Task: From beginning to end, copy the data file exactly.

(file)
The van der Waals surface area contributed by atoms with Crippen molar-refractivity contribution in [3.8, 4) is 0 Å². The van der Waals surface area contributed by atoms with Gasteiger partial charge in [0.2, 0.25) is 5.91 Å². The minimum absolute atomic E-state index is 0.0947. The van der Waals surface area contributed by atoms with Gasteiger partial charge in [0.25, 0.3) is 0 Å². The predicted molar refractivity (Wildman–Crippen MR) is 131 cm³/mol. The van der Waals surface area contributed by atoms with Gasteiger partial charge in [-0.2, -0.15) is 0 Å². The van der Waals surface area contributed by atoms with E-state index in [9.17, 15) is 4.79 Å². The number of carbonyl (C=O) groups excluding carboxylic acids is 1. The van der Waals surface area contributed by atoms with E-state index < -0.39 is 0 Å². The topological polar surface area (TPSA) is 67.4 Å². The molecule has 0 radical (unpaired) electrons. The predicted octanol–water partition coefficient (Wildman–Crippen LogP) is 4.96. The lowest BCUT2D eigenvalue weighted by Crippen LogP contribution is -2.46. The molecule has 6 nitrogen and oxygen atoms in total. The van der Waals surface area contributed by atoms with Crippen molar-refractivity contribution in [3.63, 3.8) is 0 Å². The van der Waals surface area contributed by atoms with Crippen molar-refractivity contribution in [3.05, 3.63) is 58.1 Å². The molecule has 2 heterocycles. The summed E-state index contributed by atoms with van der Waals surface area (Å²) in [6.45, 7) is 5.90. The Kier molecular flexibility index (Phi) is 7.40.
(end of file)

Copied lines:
The van der Waals surface area contributed by atoms with Crippen molar-refractivity contribution in [3.8, 4) is 0 Å². The van der Waals surface area contributed by atoms with Gasteiger partial charge in [0.2, 0.25) is 5.91 Å². The minimum absolute atomic E-state index is 0.0947. The van der Waals surface area contributed by atoms with Gasteiger partial charge in [0.25, 0.3) is 0 Å². The predicted molar refractivity (Wildman–Crippen MR) is 131 cm³/mol. The van der Waals surface area contributed by atoms with Gasteiger partial charge in [-0.2, -0.15) is 0 Å². The van der Waals surface area contributed by atoms with E-state index in [9.17, 15) is 4.79 Å². The number of carbonyl (C=O) groups excluding carboxylic acids is 1. The van der Waals surface area contributed by atoms with E-state index < -0.39 is 0 Å². The topological polar surface area (TPSA) is 67.4 Å². The molecule has 0 radical (unpaired) electrons. The predicted octanol–water partition coefficient (Wildman–Crippen LogP) is 4.96. The lowest BCUT2D eigenvalue weighted by Crippen LogP contribution is -2.46. The molecule has 6 nitrogen and oxygen atoms in total. The van der Waals surface area contributed by atoms with Crippen molar-refractivity contribution in [3.63, 3.8) is 0 Å². The van der Waals surface area contributed by atoms with Crippen molar-refractivity contribution in [3.05, 3.63) is 58.1 Å². The molecule has 2 heterocycles. The summed E-state index contributed by atoms with van der Waals surface area (Å²) in [6.45, 7) is 5.90. The Kier molecular flexibility index (Phi) is 7.40.